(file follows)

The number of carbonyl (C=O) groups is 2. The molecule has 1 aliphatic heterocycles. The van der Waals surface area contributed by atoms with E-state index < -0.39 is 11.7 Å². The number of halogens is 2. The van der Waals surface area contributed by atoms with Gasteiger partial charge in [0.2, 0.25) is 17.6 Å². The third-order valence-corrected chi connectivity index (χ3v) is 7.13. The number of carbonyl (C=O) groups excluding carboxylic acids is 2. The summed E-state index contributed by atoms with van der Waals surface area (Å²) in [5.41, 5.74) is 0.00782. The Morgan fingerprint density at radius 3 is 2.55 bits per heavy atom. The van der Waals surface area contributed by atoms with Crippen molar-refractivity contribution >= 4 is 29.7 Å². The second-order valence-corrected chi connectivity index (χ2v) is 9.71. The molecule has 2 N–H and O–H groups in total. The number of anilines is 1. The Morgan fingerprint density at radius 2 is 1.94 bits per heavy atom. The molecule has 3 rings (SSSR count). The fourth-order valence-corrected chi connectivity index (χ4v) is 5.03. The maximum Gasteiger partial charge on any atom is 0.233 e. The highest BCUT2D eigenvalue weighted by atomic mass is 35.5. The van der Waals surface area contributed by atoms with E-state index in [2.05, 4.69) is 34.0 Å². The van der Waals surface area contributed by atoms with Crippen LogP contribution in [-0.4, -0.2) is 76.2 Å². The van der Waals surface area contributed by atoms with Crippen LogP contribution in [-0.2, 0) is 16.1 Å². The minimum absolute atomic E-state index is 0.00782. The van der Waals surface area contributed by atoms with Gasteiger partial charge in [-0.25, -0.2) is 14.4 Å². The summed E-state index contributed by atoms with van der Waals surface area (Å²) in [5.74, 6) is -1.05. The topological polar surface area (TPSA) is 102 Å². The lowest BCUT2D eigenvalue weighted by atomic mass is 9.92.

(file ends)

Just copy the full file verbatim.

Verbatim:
The number of carbonyl (C=O) groups is 2. The molecule has 1 aliphatic heterocycles. The van der Waals surface area contributed by atoms with E-state index < -0.39 is 11.7 Å². The number of halogens is 2. The van der Waals surface area contributed by atoms with Gasteiger partial charge in [0.2, 0.25) is 17.6 Å². The third-order valence-corrected chi connectivity index (χ3v) is 7.13. The number of carbonyl (C=O) groups excluding carboxylic acids is 2. The summed E-state index contributed by atoms with van der Waals surface area (Å²) in [5.41, 5.74) is 0.00782. The Morgan fingerprint density at radius 3 is 2.55 bits per heavy atom. The van der Waals surface area contributed by atoms with Crippen molar-refractivity contribution >= 4 is 29.7 Å². The second-order valence-corrected chi connectivity index (χ2v) is 9.71. The molecule has 2 N–H and O–H groups in total. The number of anilines is 1. The Morgan fingerprint density at radius 2 is 1.94 bits per heavy atom. The molecule has 3 rings (SSSR count). The fourth-order valence-corrected chi connectivity index (χ4v) is 5.03. The maximum Gasteiger partial charge on any atom is 0.233 e. The highest BCUT2D eigenvalue weighted by atomic mass is 35.5. The van der Waals surface area contributed by atoms with E-state index in [2.05, 4.69) is 34.0 Å². The van der Waals surface area contributed by atoms with Crippen LogP contribution in [-0.4, -0.2) is 76.2 Å². The van der Waals surface area contributed by atoms with Crippen LogP contribution in [-0.2, 0) is 16.1 Å². The minimum absolute atomic E-state index is 0.00782. The van der Waals surface area contributed by atoms with Gasteiger partial charge in [-0.25, -0.2) is 14.4 Å². The summed E-state index contributed by atoms with van der Waals surface area (Å²) in [5.74, 6) is -1.05. The topological polar surface area (TPSA) is 102 Å². The lowest BCUT2D eigenvalue weighted by atomic mass is 9.92.